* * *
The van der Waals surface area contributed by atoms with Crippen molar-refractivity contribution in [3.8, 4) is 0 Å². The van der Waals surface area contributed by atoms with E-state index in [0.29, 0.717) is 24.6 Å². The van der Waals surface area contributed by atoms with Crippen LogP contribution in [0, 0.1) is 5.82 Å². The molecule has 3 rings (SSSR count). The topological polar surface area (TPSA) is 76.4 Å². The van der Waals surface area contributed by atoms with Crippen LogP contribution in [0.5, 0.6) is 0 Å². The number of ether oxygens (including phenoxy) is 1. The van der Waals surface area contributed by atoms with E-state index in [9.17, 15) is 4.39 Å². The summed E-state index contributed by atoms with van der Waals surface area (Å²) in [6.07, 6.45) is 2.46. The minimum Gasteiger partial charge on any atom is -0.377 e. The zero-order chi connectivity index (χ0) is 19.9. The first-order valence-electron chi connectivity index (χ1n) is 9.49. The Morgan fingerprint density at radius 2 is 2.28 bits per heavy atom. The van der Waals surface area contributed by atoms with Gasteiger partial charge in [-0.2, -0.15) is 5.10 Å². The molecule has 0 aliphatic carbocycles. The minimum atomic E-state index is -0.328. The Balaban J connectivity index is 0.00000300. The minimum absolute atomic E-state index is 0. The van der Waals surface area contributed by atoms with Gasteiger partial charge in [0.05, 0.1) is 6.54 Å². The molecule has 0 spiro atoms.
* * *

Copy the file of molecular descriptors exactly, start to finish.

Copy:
The van der Waals surface area contributed by atoms with Crippen molar-refractivity contribution in [3.8, 4) is 0 Å². The van der Waals surface area contributed by atoms with E-state index in [0.29, 0.717) is 24.6 Å². The van der Waals surface area contributed by atoms with Crippen LogP contribution in [0, 0.1) is 5.82 Å². The molecule has 3 rings (SSSR count). The topological polar surface area (TPSA) is 76.4 Å². The van der Waals surface area contributed by atoms with Crippen LogP contribution in [0.5, 0.6) is 0 Å². The number of ether oxygens (including phenoxy) is 1. The van der Waals surface area contributed by atoms with E-state index in [9.17, 15) is 4.39 Å². The summed E-state index contributed by atoms with van der Waals surface area (Å²) in [6.07, 6.45) is 2.46. The minimum Gasteiger partial charge on any atom is -0.377 e. The zero-order chi connectivity index (χ0) is 19.9. The first-order valence-electron chi connectivity index (χ1n) is 9.49. The Morgan fingerprint density at radius 2 is 2.28 bits per heavy atom. The van der Waals surface area contributed by atoms with Gasteiger partial charge in [-0.2, -0.15) is 5.10 Å². The molecule has 0 aliphatic carbocycles. The minimum atomic E-state index is -0.328. The Balaban J connectivity index is 0.00000300. The minimum absolute atomic E-state index is 0. The van der Waals surface area contributed by atoms with Gasteiger partial charge in [0.05, 0.1) is 6.54 Å². The molecule has 0 spiro atoms.